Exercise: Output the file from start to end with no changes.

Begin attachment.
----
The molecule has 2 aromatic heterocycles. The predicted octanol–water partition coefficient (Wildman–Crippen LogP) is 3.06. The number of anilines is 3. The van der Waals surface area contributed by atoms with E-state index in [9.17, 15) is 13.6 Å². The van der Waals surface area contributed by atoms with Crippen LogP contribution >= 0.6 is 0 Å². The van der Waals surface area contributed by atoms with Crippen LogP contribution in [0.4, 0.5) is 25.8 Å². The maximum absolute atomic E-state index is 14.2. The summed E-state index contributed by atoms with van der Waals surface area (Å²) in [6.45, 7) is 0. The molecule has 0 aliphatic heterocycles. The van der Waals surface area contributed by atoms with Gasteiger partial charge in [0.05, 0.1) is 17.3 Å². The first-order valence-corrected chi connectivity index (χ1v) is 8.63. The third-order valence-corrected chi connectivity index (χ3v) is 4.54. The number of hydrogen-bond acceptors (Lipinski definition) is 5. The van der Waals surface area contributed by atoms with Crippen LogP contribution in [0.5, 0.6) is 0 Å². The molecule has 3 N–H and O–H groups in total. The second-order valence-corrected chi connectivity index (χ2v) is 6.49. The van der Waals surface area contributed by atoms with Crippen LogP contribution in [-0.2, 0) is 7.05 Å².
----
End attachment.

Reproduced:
The molecule has 2 aromatic heterocycles. The predicted octanol–water partition coefficient (Wildman–Crippen LogP) is 3.06. The number of anilines is 3. The van der Waals surface area contributed by atoms with E-state index in [9.17, 15) is 13.6 Å². The van der Waals surface area contributed by atoms with Crippen LogP contribution >= 0.6 is 0 Å². The van der Waals surface area contributed by atoms with Crippen LogP contribution in [0.4, 0.5) is 25.8 Å². The maximum absolute atomic E-state index is 14.2. The summed E-state index contributed by atoms with van der Waals surface area (Å²) in [6.45, 7) is 0. The molecule has 0 aliphatic heterocycles. The van der Waals surface area contributed by atoms with Gasteiger partial charge in [0.05, 0.1) is 17.3 Å². The first-order valence-corrected chi connectivity index (χ1v) is 8.63. The third-order valence-corrected chi connectivity index (χ3v) is 4.54. The number of hydrogen-bond acceptors (Lipinski definition) is 5. The van der Waals surface area contributed by atoms with Crippen LogP contribution in [0.5, 0.6) is 0 Å². The molecule has 3 N–H and O–H groups in total. The second-order valence-corrected chi connectivity index (χ2v) is 6.49. The van der Waals surface area contributed by atoms with Crippen LogP contribution in [-0.2, 0) is 7.05 Å².